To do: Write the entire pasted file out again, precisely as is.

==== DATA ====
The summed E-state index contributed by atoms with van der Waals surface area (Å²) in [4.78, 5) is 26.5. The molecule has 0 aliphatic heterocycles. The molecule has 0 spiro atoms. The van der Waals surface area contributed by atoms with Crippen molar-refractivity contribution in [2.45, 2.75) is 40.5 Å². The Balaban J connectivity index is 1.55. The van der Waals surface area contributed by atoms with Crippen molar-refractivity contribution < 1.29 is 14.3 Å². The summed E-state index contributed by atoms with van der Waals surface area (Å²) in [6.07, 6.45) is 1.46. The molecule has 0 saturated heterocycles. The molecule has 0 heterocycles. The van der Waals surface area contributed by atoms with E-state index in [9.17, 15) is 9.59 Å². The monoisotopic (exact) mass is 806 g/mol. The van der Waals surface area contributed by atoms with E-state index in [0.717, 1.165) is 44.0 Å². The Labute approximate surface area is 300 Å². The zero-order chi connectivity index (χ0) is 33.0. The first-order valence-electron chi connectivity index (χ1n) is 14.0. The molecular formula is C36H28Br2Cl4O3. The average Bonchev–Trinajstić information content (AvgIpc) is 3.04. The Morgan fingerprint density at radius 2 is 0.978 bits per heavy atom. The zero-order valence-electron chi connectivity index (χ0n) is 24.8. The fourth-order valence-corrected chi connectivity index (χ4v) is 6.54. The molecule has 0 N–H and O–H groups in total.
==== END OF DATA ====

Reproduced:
The summed E-state index contributed by atoms with van der Waals surface area (Å²) in [4.78, 5) is 26.5. The molecule has 0 aliphatic heterocycles. The molecule has 0 spiro atoms. The van der Waals surface area contributed by atoms with Crippen molar-refractivity contribution in [2.45, 2.75) is 40.5 Å². The Balaban J connectivity index is 1.55. The van der Waals surface area contributed by atoms with Crippen molar-refractivity contribution < 1.29 is 14.3 Å². The summed E-state index contributed by atoms with van der Waals surface area (Å²) in [6.07, 6.45) is 1.46. The molecule has 0 saturated heterocycles. The molecule has 0 heterocycles. The van der Waals surface area contributed by atoms with E-state index in [9.17, 15) is 9.59 Å². The monoisotopic (exact) mass is 806 g/mol. The van der Waals surface area contributed by atoms with E-state index in [0.717, 1.165) is 44.0 Å². The Labute approximate surface area is 300 Å². The zero-order chi connectivity index (χ0) is 33.0. The first-order valence-electron chi connectivity index (χ1n) is 14.0. The molecular formula is C36H28Br2Cl4O3. The average Bonchev–Trinajstić information content (AvgIpc) is 3.04. The Morgan fingerprint density at radius 2 is 0.978 bits per heavy atom. The zero-order valence-electron chi connectivity index (χ0n) is 24.8. The fourth-order valence-corrected chi connectivity index (χ4v) is 6.54. The molecule has 0 N–H and O–H groups in total.